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In default Debian, sh is a link to dash (not bash). Dash fits more closely the POSIX behavior for "Brace Expansion". Bash has this documented difference with historical sh (from man bash): Brace expansion introduces a slight incompatibility with historical versions of sh. sh does not treat opening or closing braces specially when they appear as part of ...


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Bash can be told to disable brace expansion with set +B, which is the inverse of set -B: -B The shell will perform brace expansion (see Brace Expansion). This option is on by default. You can also provide this on the command line when launching the shell: $ bash +B -c 'echo {a,b,c}' {a,b,c} You can combine this with the --posix or set -o posix ...


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According to the Bash Reference Manual (http://www.gnu.org/software/bash/manual/html_node/Bash-POSIX-Mode.html), the --posix flag "will cause Bash to conform more closely to the POSIX standard". It seems full POSIX compliance isn't an option. As for the difference in behavior, I believe you'll find /bin/sh is a symlink to /bin/bash on Fedora. Debian ...


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Pattern matching is done with case statements in all Bourne-like shells. is_absolute() { case "$1" in ///* | //) true;; //*) false;; # on some systems, //foo is special and is # not an absolute path. // alone is / /*) true;; *) false esac } Remove the first two entries on systems that don't ...


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Ok, here it is answered by pierre schmitz, thx nymous for the link: openssl, phar and posix modules are now built in php7 core. Remove the corresponding directives from your php.ini, e.g. ;extension=openssl.so. php-xcache is incompatible with php7, remove package, the project seems dead. full list of 3rd party package status: | Package | Status ...


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uname - print system information uname means unix name uname has options to view specific information. hostname return machine name same as uname -n


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php no longer has support for that stuff in modules. Look at this article https://pierre-schmitz.com/php-7-on-arch-linux/


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Just check the first character of the string using substring syntax: [[ ${var:0:1} = / ]] || return 1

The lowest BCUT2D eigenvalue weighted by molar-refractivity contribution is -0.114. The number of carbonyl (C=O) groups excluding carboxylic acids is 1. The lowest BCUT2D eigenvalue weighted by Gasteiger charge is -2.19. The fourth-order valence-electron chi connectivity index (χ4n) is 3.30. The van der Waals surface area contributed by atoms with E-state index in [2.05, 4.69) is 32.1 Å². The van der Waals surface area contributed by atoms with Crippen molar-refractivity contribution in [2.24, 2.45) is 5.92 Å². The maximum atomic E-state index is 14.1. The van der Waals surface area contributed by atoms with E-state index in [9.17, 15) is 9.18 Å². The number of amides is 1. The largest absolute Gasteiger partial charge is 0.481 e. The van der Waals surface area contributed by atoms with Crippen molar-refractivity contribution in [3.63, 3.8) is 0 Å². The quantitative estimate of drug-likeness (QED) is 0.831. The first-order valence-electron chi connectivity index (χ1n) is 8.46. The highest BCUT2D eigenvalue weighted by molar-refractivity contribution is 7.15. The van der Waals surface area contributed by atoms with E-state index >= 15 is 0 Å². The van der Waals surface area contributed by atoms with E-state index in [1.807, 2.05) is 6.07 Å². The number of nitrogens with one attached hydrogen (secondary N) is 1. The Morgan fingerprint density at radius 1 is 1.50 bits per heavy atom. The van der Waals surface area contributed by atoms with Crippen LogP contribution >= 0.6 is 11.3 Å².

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POSIX define absolute path as a pathname beginning with a single or more than two /. There's a utility called pathchk to check pathname, so you can do: [ -z "${1%%/*}" ] && pathchk -pP "$1" -p tells pathchk to perform check for path that: Is longer than 256 bytes (See _POSIX_PATH_MAX) Contains any component longer than 14 bytes (See ...


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If by absolute path you mean that it starts with /, and we are talking about bash (as tag suggest): $ var1='/tmp/foo' $ var2='tmp/foo' $ [[ "$var1" =~ ^/ ]] && echo yes || echo no yes $ [[ "$var2" =~ ^/ ]] && echo yes || echo no no


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An absolute path would begin with / not contain any /../ or /./ not begin with ../ or ./ not end with /.. or /. so you could do this (portably) with a case statement: case "x$1" in (x*/..|x*/../*|x../*|x*/.|x*/./*|x./*) rc=1 ;; (x/*) rc=0 ;; (*) rc=1 ;; esac return $rc This ...


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[ "$1" != "${1#/}" ] || return 1 There may be a better way (that's why I asked). This code strips off any leading / in $1 and checks that the result is not the same as $1 itself.


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Collation elements are usually referenced in the context of sorting. In many languages, collation (sorting like in a dictionary) is not only done per-character. For instance, in Czech, ch doesn't sort between cg and ci like it would in English, but is considered as a whole for sorting. It is a collating element (we can't refer to a character here, character ...


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This is usefull when non-english (non-ascii) characters are in use. The example ch you mention is a digraph, i.e. some languages have a letter in their alphabet that is/can be represented by two letters in an English alphabet. When you use [.ch.] in a regexp, you basically say: "I expect a non-English input sequence with the digraph ch. I want my regexp to ...


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Expansion allows for only the one variable, necessitating the temp var. However, if this is the exact use case, dirname may work for you, since it does pretty much exactly the same thing as %/*: $ foo=/lorem/ipsum; bar=dolor/sit $ dirname $foo/$bar /lorem/ipsum/dolor


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Here's one ... workaround ... that does not set the temporary variable in the current shell: foo=/lorem/ipsum; bar=dolor/sit (tmp="$foo/$bar"; printf '%s\n' "${tmp%/*}")



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